I’ve spent this Memorial Day opening our place up in Montana. It’s not a tough job and I get more than a few of hours of time enjoying the lake, learning how successful the resident loons have been in building and maintaining its nest, exploring the logging roads and being continually amazed by the views of the Swann and Mission mountain ranges in the distance.
Our place sits on the edge of a lake, tucked in a corner rarely used by water skiers and abutting a marsh from which we typically see cranes, osprey, blue heron, bald eagles and loons. In the mornings, the lake is still, reflecting the sunrise against the tamarack and ponderosa that surround its shoreline. However, each afternoon, typically around three pm, a breeze from the southeast picks up and surface of the lake is broken by unending waves.
My family has been coming to this lake for over sixty years. During that time, the 3 o’clock breeze has been a constant. The nesting loons, bald eagles, osprey, blue heron and cranes have been a constant. And it’s no small stretch to imagine that all have existed for far longer than we have been around.
In our world of increasing change, we are quick to ask, “what is the next new thing?” We want to be on the leading edge of innovation, because, we feel, that is where success lies. Heros are made by discovering new worlds and doing new deeds, not reliving past experiences.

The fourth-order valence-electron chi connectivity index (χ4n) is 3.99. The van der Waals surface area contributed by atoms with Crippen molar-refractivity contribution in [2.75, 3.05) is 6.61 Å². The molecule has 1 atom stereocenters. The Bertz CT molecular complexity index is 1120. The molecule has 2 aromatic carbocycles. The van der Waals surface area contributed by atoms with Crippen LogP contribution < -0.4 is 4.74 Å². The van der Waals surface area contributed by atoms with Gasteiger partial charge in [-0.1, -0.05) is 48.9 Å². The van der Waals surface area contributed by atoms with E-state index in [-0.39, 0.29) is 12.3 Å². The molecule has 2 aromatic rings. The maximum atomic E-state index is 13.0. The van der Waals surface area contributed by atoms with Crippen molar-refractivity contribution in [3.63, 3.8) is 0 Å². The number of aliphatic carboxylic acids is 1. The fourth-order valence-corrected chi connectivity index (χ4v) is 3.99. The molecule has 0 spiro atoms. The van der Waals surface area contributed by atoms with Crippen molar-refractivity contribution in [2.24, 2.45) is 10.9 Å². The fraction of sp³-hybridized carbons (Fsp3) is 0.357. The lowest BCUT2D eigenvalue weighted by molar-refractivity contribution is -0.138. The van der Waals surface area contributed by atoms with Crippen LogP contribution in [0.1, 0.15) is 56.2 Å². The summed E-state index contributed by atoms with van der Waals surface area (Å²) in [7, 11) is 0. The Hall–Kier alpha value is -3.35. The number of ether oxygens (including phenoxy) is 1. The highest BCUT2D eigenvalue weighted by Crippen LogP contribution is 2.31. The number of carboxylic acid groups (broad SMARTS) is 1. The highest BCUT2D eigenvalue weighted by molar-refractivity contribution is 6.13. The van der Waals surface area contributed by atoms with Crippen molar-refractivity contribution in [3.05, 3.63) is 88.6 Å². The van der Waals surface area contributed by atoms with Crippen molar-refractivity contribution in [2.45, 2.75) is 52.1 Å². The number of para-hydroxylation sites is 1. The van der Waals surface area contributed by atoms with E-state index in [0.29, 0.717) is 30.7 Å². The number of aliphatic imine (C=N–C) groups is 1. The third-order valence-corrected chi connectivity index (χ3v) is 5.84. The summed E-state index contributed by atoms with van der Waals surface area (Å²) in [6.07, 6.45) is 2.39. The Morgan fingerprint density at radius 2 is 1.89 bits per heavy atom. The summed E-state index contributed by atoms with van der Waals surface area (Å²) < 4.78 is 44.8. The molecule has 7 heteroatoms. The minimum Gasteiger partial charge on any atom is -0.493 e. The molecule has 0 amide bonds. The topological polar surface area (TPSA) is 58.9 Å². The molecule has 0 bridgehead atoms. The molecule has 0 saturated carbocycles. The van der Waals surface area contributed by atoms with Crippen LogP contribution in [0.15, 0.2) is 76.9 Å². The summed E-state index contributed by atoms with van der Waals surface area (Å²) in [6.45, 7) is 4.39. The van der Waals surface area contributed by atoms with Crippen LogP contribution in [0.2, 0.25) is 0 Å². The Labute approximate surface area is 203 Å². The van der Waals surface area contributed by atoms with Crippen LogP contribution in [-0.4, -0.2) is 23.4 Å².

I am not immune to these siren calls. I, too, want to be able to see what’s around the corner and be there before the rest of the crowd arrives. But, determining what innovation to pursue requires an ability to fine tune out static, to down play what’s sexy and the identify that which has the capacity to endure. And, in order to do that, you need to have an innate sense of what remains permanent. Because, when you come right down to it, change is nothing but a reaffirmation of certain unchanging rhythms, whether they reflect natural selection, the need for man to be a social animal, or, the desire of man to push himself beyond limits.
When you become aware of these rhythms, you then can be aware of what changes occurring around you are worth your attention. You will also be in a better position to take advantage of that change.
I hope you have used this holiday to take a pause, to reconnect with your own 3 o’clock breezes, to be aware of the permanent so you can be in a better position to welcome the change ahead.